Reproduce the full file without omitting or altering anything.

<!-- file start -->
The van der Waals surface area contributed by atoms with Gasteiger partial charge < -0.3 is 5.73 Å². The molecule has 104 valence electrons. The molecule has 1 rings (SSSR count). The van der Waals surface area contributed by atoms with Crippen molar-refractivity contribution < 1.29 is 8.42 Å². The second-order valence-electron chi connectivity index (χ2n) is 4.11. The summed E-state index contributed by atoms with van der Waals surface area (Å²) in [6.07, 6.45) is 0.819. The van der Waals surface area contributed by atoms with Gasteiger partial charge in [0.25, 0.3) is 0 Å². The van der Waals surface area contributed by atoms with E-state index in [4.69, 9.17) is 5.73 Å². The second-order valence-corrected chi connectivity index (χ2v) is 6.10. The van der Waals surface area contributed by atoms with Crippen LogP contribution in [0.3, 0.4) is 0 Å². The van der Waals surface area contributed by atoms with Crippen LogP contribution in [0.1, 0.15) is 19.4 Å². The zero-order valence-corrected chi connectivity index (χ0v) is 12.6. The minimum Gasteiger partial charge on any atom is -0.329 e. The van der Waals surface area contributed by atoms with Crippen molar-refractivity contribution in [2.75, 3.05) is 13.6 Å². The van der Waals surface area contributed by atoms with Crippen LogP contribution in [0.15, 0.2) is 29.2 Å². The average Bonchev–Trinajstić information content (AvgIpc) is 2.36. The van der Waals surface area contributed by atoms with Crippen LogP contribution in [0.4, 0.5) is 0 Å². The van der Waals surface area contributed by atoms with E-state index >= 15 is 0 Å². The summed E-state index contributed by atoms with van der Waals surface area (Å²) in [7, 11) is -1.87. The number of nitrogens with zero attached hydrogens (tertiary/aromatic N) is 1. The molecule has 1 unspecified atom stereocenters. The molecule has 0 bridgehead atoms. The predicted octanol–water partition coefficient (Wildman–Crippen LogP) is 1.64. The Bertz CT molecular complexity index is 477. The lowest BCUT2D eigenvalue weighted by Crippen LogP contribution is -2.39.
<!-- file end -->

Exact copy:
The van der Waals surface area contributed by atoms with Gasteiger partial charge < -0.3 is 5.73 Å². The molecule has 104 valence electrons. The molecule has 1 rings (SSSR count). The van der Waals surface area contributed by atoms with Crippen molar-refractivity contribution < 1.29 is 8.42 Å². The second-order valence-electron chi connectivity index (χ2n) is 4.11. The summed E-state index contributed by atoms with van der Waals surface area (Å²) in [6.07, 6.45) is 0.819. The van der Waals surface area contributed by atoms with Gasteiger partial charge in [0.25, 0.3) is 0 Å². The van der Waals surface area contributed by atoms with E-state index in [4.69, 9.17) is 5.73 Å². The second-order valence-corrected chi connectivity index (χ2v) is 6.10. The van der Waals surface area contributed by atoms with Crippen LogP contribution in [0.3, 0.4) is 0 Å². The van der Waals surface area contributed by atoms with Crippen LogP contribution in [0.1, 0.15) is 19.4 Å². The zero-order valence-corrected chi connectivity index (χ0v) is 12.6. The minimum Gasteiger partial charge on any atom is -0.329 e. The van der Waals surface area contributed by atoms with Crippen molar-refractivity contribution in [2.75, 3.05) is 13.6 Å². The van der Waals surface area contributed by atoms with Crippen LogP contribution in [0.15, 0.2) is 29.2 Å². The average Bonchev–Trinajstić information content (AvgIpc) is 2.36. The van der Waals surface area contributed by atoms with Crippen LogP contribution in [0.4, 0.5) is 0 Å². The van der Waals surface area contributed by atoms with E-state index >= 15 is 0 Å². The summed E-state index contributed by atoms with van der Waals surface area (Å²) in [7, 11) is -1.87. The number of nitrogens with zero attached hydrogens (tertiary/aromatic N) is 1. The molecule has 1 unspecified atom stereocenters. The molecule has 0 bridgehead atoms. The predicted octanol–water partition coefficient (Wildman–Crippen LogP) is 1.64. The Bertz CT molecular complexity index is 477. The lowest BCUT2D eigenvalue weighted by Crippen LogP contribution is -2.39.